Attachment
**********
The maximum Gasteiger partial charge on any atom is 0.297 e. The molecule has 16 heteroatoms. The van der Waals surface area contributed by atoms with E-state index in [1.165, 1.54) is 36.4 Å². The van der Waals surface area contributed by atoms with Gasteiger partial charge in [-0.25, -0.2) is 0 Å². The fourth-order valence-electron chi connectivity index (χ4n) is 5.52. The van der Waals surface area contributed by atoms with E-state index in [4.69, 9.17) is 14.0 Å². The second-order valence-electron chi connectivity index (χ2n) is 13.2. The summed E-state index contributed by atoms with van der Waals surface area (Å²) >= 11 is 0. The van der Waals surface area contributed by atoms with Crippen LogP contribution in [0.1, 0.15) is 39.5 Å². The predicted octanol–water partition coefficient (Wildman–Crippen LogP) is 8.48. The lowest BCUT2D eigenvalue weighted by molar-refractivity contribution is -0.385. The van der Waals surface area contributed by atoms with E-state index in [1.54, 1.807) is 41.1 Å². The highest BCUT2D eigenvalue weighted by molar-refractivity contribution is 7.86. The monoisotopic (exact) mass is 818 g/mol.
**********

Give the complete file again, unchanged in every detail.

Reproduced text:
The maximum Gasteiger partial charge on any atom is 0.297 e. The molecule has 16 heteroatoms. The van der Waals surface area contributed by atoms with E-state index in [1.165, 1.54) is 36.4 Å². The van der Waals surface area contributed by atoms with Gasteiger partial charge in [-0.25, -0.2) is 0 Å². The fourth-order valence-electron chi connectivity index (χ4n) is 5.52. The van der Waals surface area contributed by atoms with E-state index in [4.69, 9.17) is 14.0 Å². The second-order valence-electron chi connectivity index (χ2n) is 13.2. The summed E-state index contributed by atoms with van der Waals surface area (Å²) >= 11 is 0. The van der Waals surface area contributed by atoms with Crippen LogP contribution in [0.1, 0.15) is 39.5 Å². The predicted octanol–water partition coefficient (Wildman–Crippen LogP) is 8.48. The lowest BCUT2D eigenvalue weighted by molar-refractivity contribution is -0.385. The van der Waals surface area contributed by atoms with E-state index in [1.54, 1.807) is 41.1 Å². The highest BCUT2D eigenvalue weighted by molar-refractivity contribution is 7.86. The monoisotopic (exact) mass is 818 g/mol.